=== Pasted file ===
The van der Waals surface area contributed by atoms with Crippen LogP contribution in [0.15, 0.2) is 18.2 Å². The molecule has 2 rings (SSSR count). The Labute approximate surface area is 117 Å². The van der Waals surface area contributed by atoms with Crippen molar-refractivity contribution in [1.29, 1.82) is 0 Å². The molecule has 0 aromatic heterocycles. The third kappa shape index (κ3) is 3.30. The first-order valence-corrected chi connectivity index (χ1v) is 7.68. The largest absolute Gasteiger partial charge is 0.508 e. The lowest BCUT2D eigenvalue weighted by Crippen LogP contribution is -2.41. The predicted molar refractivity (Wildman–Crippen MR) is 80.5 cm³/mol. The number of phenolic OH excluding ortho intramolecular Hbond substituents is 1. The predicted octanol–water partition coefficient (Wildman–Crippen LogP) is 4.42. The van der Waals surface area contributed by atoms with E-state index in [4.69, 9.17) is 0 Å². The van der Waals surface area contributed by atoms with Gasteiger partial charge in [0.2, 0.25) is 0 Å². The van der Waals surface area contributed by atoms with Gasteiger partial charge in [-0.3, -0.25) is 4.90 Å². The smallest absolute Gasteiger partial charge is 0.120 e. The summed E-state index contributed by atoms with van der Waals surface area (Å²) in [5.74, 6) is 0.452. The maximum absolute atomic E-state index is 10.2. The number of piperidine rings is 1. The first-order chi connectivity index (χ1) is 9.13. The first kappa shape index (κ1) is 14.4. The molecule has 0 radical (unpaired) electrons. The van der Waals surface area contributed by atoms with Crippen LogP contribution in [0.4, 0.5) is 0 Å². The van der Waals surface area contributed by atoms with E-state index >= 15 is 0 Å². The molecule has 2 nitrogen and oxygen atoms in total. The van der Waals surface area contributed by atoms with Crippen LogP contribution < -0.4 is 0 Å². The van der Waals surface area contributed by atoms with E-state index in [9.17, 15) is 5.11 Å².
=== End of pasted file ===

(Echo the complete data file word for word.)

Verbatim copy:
The van der Waals surface area contributed by atoms with Crippen LogP contribution in [0.15, 0.2) is 18.2 Å². The molecule has 2 rings (SSSR count). The Labute approximate surface area is 117 Å². The van der Waals surface area contributed by atoms with Crippen molar-refractivity contribution in [1.29, 1.82) is 0 Å². The molecule has 0 aromatic heterocycles. The third kappa shape index (κ3) is 3.30. The first-order valence-corrected chi connectivity index (χ1v) is 7.68. The largest absolute Gasteiger partial charge is 0.508 e. The lowest BCUT2D eigenvalue weighted by Crippen LogP contribution is -2.41. The predicted molar refractivity (Wildman–Crippen MR) is 80.5 cm³/mol. The number of phenolic OH excluding ortho intramolecular Hbond substituents is 1. The predicted octanol–water partition coefficient (Wildman–Crippen LogP) is 4.42. The van der Waals surface area contributed by atoms with E-state index in [4.69, 9.17) is 0 Å². The van der Waals surface area contributed by atoms with Gasteiger partial charge in [0.2, 0.25) is 0 Å². The van der Waals surface area contributed by atoms with Gasteiger partial charge in [-0.3, -0.25) is 4.90 Å². The smallest absolute Gasteiger partial charge is 0.120 e. The summed E-state index contributed by atoms with van der Waals surface area (Å²) in [5.74, 6) is 0.452. The maximum absolute atomic E-state index is 10.2. The number of piperidine rings is 1. The first-order chi connectivity index (χ1) is 9.13. The first kappa shape index (κ1) is 14.4. The molecule has 0 radical (unpaired) electrons. The van der Waals surface area contributed by atoms with Crippen LogP contribution in [0.4, 0.5) is 0 Å². The van der Waals surface area contributed by atoms with E-state index >= 15 is 0 Å². The molecule has 2 nitrogen and oxygen atoms in total. The van der Waals surface area contributed by atoms with Crippen LogP contribution < -0.4 is 0 Å². The van der Waals surface area contributed by atoms with E-state index in [9.17, 15) is 5.11 Å².